Feds cite 1947 law for Mt. McKinley name change

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On the eve of a three day visit by President Obama, the Obama Administration announced on Sunday that the federal government will use powers from a 1947 law to change the name of Alaska’s tallest mountain from Mount McKinley – named after the nation’s 25th President – to the local name of Denali.

“This name change recognizes the sacred status of Denali to many Alaska Natives,” said Interior Secretary Sally Jewell, who signed “Order No. 3337” about the name change last Friday.

The issue of changing the name of Mt. McKinley to Denali is not new; the feds noted that the Governor of Alaska asked for that back in early 1975, but nothing was ever done by what’s known as the United States Board on Geographic Names.

This name change order argues that the Secretary of Interior can make such a geographic name change when the Board on Geographic Names “does not act within a reasonable time.”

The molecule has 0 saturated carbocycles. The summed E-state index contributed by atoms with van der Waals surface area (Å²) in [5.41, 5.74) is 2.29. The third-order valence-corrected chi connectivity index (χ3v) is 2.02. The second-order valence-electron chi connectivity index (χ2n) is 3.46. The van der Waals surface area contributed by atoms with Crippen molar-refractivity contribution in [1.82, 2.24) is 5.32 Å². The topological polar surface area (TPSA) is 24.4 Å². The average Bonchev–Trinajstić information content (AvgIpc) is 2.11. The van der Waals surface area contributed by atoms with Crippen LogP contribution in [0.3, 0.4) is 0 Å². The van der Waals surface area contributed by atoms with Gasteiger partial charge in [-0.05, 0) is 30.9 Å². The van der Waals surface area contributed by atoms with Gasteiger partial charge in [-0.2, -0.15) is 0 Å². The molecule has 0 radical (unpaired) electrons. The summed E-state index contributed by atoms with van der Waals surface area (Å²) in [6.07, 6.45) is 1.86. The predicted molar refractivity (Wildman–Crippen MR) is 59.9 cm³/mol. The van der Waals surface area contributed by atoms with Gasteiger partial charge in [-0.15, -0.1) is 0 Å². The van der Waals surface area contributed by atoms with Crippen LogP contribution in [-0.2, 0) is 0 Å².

“The mountain was originally named after President William McKinley of Ohio, but President McKinley never visited, nor did he have any significant historical connection to, the mountain or to Alaska,” Secretary Jewell said.

If you are wondering how the Secretary has that power – the Congress gave the Interior Secretary the option to weigh in on geographic name changes in a 1947 law.

But lawmakers from McKinley’s home state of Ohio argue another act of Congress is all that can allow for a change.

The move by President Obama gathered no opposition from either Senator from Alaska – both of them are Republicans.

“Today, we’re honored to be able to officially recognize the mountain as Denali,” said Sen. Lisa Murkowski (R-AK), in a video of her which was shot with the mountain in the background, and released by her office.

Also giving the name change a thumbs up was Sen. Dan Sullivan (R-AK).

That was echoed by Rep. Don Young (R-AK), as the state’s entire Congressional delegation – all Republicans – backed the President’s move.

From the state of Ohio – McKinley’s home – there were some who objected.

“President McKinley was a proud Ohioan,” said Sen. Rob Portman (R-OH), who noted the mountain was named for McKinley after the GOP President was assassinated in 1901.

Some readers immediately asked a logical question – if President Obama could make this change, couldn’t other Presidents change the map as well?

For those interested – the U.S. Board on Geographic names was created in 1890.


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